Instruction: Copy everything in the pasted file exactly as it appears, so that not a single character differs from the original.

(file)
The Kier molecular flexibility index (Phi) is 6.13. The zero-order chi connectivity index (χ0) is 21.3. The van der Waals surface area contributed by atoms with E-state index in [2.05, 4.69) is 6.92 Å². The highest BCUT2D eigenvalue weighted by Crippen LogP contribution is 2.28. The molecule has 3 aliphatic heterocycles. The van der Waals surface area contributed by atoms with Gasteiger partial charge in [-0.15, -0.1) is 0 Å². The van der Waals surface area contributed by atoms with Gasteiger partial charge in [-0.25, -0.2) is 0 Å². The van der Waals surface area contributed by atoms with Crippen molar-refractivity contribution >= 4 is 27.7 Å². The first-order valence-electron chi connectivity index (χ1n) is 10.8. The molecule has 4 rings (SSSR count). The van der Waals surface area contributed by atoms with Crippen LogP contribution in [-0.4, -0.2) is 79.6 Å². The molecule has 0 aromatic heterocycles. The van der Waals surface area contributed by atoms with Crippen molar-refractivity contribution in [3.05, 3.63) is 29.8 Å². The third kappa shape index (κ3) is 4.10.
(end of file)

The Kier molecular flexibility index (Phi) is 6.13. The zero-order chi connectivity index (χ0) is 21.3. The van der Waals surface area contributed by atoms with E-state index in [2.05, 4.69) is 6.92 Å². The highest BCUT2D eigenvalue weighted by Crippen LogP contribution is 2.28. The molecule has 3 aliphatic heterocycles. The van der Waals surface area contributed by atoms with Gasteiger partial charge in [-0.15, -0.1) is 0 Å². The van der Waals surface area contributed by atoms with Gasteiger partial charge in [-0.25, -0.2) is 0 Å². The van der Waals surface area contributed by atoms with Crippen molar-refractivity contribution >= 4 is 27.7 Å². The first-order valence-electron chi connectivity index (χ1n) is 10.8. The molecule has 4 rings (SSSR count). The van der Waals surface area contributed by atoms with Crippen LogP contribution in [-0.4, -0.2) is 79.6 Å². The molecule has 0 aromatic heterocycles. The van der Waals surface area contributed by atoms with Crippen molar-refractivity contribution in [3.05, 3.63) is 29.8 Å². The third kappa shape index (κ3) is 4.10.